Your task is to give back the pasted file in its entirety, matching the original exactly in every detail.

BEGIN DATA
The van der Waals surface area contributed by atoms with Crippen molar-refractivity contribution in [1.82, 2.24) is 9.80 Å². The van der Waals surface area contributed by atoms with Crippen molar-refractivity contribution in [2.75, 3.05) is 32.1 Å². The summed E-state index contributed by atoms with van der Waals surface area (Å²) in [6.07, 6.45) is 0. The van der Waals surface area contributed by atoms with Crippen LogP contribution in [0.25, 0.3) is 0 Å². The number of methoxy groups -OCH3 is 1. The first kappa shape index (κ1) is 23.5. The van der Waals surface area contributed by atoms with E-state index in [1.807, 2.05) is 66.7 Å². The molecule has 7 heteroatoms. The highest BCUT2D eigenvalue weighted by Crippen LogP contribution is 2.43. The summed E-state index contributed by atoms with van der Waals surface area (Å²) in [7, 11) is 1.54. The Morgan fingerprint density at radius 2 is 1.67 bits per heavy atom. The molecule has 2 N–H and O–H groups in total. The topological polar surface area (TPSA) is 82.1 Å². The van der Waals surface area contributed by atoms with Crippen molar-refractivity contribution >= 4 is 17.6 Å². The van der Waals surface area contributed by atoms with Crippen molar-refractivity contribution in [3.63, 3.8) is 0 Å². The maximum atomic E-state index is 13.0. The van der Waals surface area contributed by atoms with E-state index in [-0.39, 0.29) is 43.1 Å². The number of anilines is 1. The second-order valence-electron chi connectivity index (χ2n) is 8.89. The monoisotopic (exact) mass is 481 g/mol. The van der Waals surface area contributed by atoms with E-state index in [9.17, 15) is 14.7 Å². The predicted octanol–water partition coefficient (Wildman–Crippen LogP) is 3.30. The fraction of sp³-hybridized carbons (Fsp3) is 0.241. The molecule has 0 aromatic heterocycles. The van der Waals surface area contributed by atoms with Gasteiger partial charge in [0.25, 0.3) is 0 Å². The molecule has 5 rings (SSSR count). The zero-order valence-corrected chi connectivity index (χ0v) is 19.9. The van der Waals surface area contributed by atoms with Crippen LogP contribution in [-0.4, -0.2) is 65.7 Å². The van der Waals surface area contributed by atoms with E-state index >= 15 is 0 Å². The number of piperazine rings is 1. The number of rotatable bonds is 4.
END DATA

The van der Waals surface area contributed by atoms with Crippen molar-refractivity contribution in [1.82, 2.24) is 9.80 Å². The van der Waals surface area contributed by atoms with Crippen molar-refractivity contribution in [2.75, 3.05) is 32.1 Å². The summed E-state index contributed by atoms with van der Waals surface area (Å²) in [6.07, 6.45) is 0. The van der Waals surface area contributed by atoms with Crippen LogP contribution in [0.25, 0.3) is 0 Å². The number of methoxy groups -OCH3 is 1. The first kappa shape index (κ1) is 23.5. The van der Waals surface area contributed by atoms with E-state index in [1.807, 2.05) is 66.7 Å². The molecule has 7 heteroatoms. The highest BCUT2D eigenvalue weighted by Crippen LogP contribution is 2.43. The summed E-state index contributed by atoms with van der Waals surface area (Å²) in [7, 11) is 1.54. The Morgan fingerprint density at radius 2 is 1.67 bits per heavy atom. The molecule has 2 N–H and O–H groups in total. The topological polar surface area (TPSA) is 82.1 Å². The van der Waals surface area contributed by atoms with Crippen molar-refractivity contribution >= 4 is 17.6 Å². The van der Waals surface area contributed by atoms with Crippen molar-refractivity contribution in [3.63, 3.8) is 0 Å². The maximum atomic E-state index is 13.0. The van der Waals surface area contributed by atoms with E-state index in [-0.39, 0.29) is 43.1 Å². The number of anilines is 1. The second-order valence-electron chi connectivity index (χ2n) is 8.89. The monoisotopic (exact) mass is 481 g/mol. The van der Waals surface area contributed by atoms with E-state index in [9.17, 15) is 14.7 Å². The predicted octanol–water partition coefficient (Wildman–Crippen LogP) is 3.30. The fraction of sp³-hybridized carbons (Fsp3) is 0.241. The molecule has 0 aromatic heterocycles. The van der Waals surface area contributed by atoms with Gasteiger partial charge in [0.25, 0.3) is 0 Å². The molecule has 5 rings (SSSR count). The zero-order valence-corrected chi connectivity index (χ0v) is 19.9. The van der Waals surface area contributed by atoms with Crippen LogP contribution in [-0.4, -0.2) is 65.7 Å². The van der Waals surface area contributed by atoms with E-state index >= 15 is 0 Å². The number of piperazine rings is 1. The number of rotatable bonds is 4.